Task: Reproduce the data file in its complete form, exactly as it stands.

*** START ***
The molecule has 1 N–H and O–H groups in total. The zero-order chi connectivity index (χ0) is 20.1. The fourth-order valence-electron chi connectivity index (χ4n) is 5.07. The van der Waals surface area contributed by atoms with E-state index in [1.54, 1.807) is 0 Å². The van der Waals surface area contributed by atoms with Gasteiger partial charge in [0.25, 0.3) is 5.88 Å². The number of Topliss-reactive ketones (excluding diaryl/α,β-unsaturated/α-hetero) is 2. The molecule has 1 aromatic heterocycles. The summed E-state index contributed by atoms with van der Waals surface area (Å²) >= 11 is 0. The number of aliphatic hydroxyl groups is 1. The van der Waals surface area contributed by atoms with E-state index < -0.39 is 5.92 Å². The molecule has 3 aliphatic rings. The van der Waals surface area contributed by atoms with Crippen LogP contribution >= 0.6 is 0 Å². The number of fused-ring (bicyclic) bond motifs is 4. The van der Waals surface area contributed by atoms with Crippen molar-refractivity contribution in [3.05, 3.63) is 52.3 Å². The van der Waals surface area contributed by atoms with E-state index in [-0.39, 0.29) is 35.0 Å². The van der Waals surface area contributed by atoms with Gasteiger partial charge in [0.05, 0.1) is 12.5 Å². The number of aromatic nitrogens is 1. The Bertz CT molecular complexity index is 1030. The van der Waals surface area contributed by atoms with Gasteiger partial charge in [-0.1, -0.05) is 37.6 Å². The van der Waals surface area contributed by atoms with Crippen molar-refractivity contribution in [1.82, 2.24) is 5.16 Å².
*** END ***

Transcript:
The molecule has 1 N–H and O–H groups in total. The zero-order chi connectivity index (χ0) is 20.1. The fourth-order valence-electron chi connectivity index (χ4n) is 5.07. The van der Waals surface area contributed by atoms with E-state index in [1.54, 1.807) is 0 Å². The van der Waals surface area contributed by atoms with Gasteiger partial charge in [0.25, 0.3) is 5.88 Å². The number of Topliss-reactive ketones (excluding diaryl/α,β-unsaturated/α-hetero) is 2. The molecule has 1 aromatic heterocycles. The summed E-state index contributed by atoms with van der Waals surface area (Å²) >= 11 is 0. The number of aliphatic hydroxyl groups is 1. The van der Waals surface area contributed by atoms with E-state index < -0.39 is 5.92 Å². The molecule has 3 aliphatic rings. The van der Waals surface area contributed by atoms with Crippen LogP contribution >= 0.6 is 0 Å². The number of fused-ring (bicyclic) bond motifs is 4. The van der Waals surface area contributed by atoms with Crippen molar-refractivity contribution in [3.05, 3.63) is 52.3 Å². The van der Waals surface area contributed by atoms with E-state index in [-0.39, 0.29) is 35.0 Å². The van der Waals surface area contributed by atoms with Gasteiger partial charge in [0.05, 0.1) is 12.5 Å². The number of aromatic nitrogens is 1. The Bertz CT molecular complexity index is 1030. The van der Waals surface area contributed by atoms with Gasteiger partial charge in [-0.1, -0.05) is 37.6 Å². The van der Waals surface area contributed by atoms with Crippen molar-refractivity contribution in [1.82, 2.24) is 5.16 Å².